Supervisor: Professor Kirsten Shepherd-Barr
Thesis Title: Beyond Sentimentality: The Animal Character in Nineteenth-Century Fiction
Research Interests: Animal Studies; Nineteenth-Century Literature and Culture; Sensation Fiction; Animal Rights; Literature and Science; Literary Activism; Canadian Studies; Short Stories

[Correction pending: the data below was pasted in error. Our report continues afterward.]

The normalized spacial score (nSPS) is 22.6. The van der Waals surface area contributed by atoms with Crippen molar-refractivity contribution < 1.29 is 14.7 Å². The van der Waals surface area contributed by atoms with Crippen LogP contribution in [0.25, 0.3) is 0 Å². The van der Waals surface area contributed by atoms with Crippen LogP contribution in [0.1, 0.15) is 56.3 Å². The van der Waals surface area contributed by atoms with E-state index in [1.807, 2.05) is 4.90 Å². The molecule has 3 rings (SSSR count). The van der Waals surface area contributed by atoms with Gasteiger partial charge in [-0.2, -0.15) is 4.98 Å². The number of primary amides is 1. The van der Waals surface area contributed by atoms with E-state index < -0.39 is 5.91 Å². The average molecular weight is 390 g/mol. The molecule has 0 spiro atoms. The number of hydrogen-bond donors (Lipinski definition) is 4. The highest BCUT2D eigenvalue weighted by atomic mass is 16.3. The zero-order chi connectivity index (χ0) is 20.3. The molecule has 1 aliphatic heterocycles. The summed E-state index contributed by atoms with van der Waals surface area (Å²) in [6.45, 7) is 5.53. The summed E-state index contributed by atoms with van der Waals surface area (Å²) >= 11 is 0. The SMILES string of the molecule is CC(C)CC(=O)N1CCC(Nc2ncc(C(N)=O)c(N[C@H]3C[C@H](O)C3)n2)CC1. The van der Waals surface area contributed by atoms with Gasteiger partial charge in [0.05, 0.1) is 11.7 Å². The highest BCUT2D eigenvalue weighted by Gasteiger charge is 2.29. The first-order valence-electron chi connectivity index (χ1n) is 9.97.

Doctoral Research: My thesis looks at the ways in which writers of popular fiction, including Wilkie Collins, M. E. Braddon, Arthur Conan Doyle, Margaret Marshall Saunders, and Charles G.D. Roberts, employed various non-realist formal modes to represent animals in fiction, and used this creative freedom to examine animal-human kinship as narrative, cultural, and emotional concerns in nineteenth-century literature and culture. This project’s methodology combines philosophical, political, and cultural approaches to critically explore animal representations within literature and to reconceptualize traditional readings of ‘the animal’ in fiction, and I explore how the novels and short stories under discussion in this thesis present alternative versions of animal agency and subjectivity, which offer narratological, thematic, and ideological departures from anthropocentric narrative conventions that exist in the Victorian realist novel.